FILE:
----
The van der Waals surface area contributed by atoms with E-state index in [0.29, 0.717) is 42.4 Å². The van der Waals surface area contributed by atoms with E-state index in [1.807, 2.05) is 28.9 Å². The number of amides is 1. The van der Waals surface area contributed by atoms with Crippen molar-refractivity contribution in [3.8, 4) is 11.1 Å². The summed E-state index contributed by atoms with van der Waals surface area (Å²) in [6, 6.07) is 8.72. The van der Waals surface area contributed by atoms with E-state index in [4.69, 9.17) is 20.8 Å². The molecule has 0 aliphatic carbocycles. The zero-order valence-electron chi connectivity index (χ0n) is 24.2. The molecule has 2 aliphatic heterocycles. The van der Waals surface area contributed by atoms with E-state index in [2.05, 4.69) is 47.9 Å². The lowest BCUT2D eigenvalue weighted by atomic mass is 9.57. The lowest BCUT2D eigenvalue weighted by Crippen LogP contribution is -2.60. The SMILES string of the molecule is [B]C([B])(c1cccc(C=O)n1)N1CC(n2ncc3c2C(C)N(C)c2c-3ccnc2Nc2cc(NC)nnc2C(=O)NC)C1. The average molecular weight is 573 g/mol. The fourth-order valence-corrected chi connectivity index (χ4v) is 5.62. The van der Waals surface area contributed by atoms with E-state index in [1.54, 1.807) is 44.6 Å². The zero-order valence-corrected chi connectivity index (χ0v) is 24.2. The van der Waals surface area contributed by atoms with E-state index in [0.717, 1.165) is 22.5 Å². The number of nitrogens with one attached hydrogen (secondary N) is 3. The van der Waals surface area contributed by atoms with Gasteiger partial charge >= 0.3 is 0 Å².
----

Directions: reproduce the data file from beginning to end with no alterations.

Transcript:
The van der Waals surface area contributed by atoms with E-state index in [0.29, 0.717) is 42.4 Å². The van der Waals surface area contributed by atoms with E-state index in [1.807, 2.05) is 28.9 Å². The number of amides is 1. The van der Waals surface area contributed by atoms with Crippen molar-refractivity contribution in [3.8, 4) is 11.1 Å². The summed E-state index contributed by atoms with van der Waals surface area (Å²) in [6, 6.07) is 8.72. The van der Waals surface area contributed by atoms with E-state index in [4.69, 9.17) is 20.8 Å². The molecule has 0 aliphatic carbocycles. The zero-order valence-electron chi connectivity index (χ0n) is 24.2. The molecule has 2 aliphatic heterocycles. The van der Waals surface area contributed by atoms with E-state index in [2.05, 4.69) is 47.9 Å². The lowest BCUT2D eigenvalue weighted by atomic mass is 9.57. The lowest BCUT2D eigenvalue weighted by Crippen LogP contribution is -2.60. The SMILES string of the molecule is [B]C([B])(c1cccc(C=O)n1)N1CC(n2ncc3c2C(C)N(C)c2c-3ccnc2Nc2cc(NC)nnc2C(=O)NC)C1. The average molecular weight is 573 g/mol. The fourth-order valence-corrected chi connectivity index (χ4v) is 5.62. The van der Waals surface area contributed by atoms with E-state index in [1.54, 1.807) is 44.6 Å². The zero-order valence-corrected chi connectivity index (χ0v) is 24.2. The van der Waals surface area contributed by atoms with E-state index in [0.717, 1.165) is 22.5 Å². The number of nitrogens with one attached hydrogen (secondary N) is 3. The van der Waals surface area contributed by atoms with Gasteiger partial charge >= 0.3 is 0 Å².